I have read so many self-help books I should be perfect, slim, zen, stunning, strong, successful and problem-free right now! And I am!! Just kidding. I am maybe 10% more centred than I was before, but I’m sure a lot of that is good old life experience wisdom. Some of it is from reading. Usually every book has at least one great takeaway idea that I put into play.
In honour of Mental Health Week in Canada May 1-7, here is a list of some of my favourite books and authors. Most have an online presence you can reference as well.
Here is my list:
- Mood Mapping by Dr. Liz Miller. She speaks from her own experience as a neurosurgeon, Occupational Health Physician and as a patient with bipolar disorder. You learn how to identify and prevent your own triggers, the 4 basic types of moods, and most importantly, several easy and practical strategies to help yourself feel better. She helped me notice how much my surroundings influence my mood. Chaos, noise and clutter all around create mental angst for me.
- Headspace by Andy Puddicombe. Andy is a Clinical Meditation Consultant, a former Buddhist monk and the creator of the successful meditation app Headspace. There are many books to read about mindfulness, and frankly most of them are looong. (Full Catastrophe Living comes to mind, I’m still only halfway through it after a year and a half). Headspace is a pleasant 210 pages long and a breeze to read and understand. I also used the app for my first year of meditating and it was so helpful and an easy introduction to meditating.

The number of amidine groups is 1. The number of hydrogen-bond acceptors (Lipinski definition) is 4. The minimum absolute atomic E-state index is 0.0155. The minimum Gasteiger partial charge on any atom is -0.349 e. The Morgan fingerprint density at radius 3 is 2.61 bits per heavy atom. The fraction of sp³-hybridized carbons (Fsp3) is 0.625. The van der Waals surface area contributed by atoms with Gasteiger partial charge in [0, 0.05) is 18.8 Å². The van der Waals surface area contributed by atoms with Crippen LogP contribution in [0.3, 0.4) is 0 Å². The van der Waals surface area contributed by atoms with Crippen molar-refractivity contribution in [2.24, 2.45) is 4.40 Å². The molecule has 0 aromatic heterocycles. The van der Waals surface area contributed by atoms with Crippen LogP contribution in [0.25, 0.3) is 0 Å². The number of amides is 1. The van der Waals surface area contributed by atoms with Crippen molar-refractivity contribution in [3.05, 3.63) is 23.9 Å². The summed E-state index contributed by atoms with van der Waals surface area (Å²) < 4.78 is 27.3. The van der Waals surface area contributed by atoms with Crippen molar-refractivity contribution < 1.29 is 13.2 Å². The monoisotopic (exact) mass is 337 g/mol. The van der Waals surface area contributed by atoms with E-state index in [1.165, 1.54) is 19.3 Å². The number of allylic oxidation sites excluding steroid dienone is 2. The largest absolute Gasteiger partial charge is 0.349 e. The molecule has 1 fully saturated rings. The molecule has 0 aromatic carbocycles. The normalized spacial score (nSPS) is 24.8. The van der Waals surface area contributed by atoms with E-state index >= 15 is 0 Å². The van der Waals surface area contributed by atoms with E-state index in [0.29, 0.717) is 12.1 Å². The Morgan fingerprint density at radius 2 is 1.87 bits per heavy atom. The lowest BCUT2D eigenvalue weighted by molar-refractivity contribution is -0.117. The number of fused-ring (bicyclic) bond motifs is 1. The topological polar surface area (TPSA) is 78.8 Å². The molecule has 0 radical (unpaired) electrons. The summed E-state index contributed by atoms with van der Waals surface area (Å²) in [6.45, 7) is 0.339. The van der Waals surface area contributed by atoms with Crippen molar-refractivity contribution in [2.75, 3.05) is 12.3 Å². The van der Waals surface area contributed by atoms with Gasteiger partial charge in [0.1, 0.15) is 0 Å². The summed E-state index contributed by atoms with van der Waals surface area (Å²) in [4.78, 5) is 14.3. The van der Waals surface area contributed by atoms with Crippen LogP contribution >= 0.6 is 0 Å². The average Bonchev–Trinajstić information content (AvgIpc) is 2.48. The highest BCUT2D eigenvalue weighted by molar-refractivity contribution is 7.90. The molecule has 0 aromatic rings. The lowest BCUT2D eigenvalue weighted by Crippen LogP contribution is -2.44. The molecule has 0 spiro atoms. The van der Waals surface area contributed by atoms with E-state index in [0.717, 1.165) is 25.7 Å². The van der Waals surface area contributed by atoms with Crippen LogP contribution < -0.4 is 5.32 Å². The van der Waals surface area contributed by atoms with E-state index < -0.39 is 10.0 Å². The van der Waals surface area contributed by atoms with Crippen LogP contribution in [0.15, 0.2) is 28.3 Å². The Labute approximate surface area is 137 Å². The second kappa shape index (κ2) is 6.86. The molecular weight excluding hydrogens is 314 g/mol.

- The Happiness Project by Gretchen Rubin. Almost everyone has heard of this one, and for good reason. This is an account of her own year of self-improvement and her ideas are very well-researched. You can pick and choose the ideas that appeal to you. I’ve read all her books, follow her blog and clearly, I am a big fan!
- The illustrated Happiness Trap by Russ Harris and Bev Aisbett. Based on one of the first accessible books about mindfulness-based Acceptance and Commitment Therapy, this user-friendly guide is a quick visual summary of the principles and a good reference.
- Just One Thing by Rick Hanson. Rick is a neuropsychologist who writes about brain plasticity and how we can change our brain, our minds, and our moods. There are 52 simple ideas, one to try every week. Some examples are: Take in the Good, Find Beauty, and Notice You’re All Right Right Now (which is a good mantra when you’re in a panic situation).
Other authors I enjoy are Dale Carnegie, Martha Beck, Elizabeth Gilbert, Glennon Doyle Mellon, Brene Brown and so many more that I can’t think of right now.
Who or what have I missed that you would like to recommend?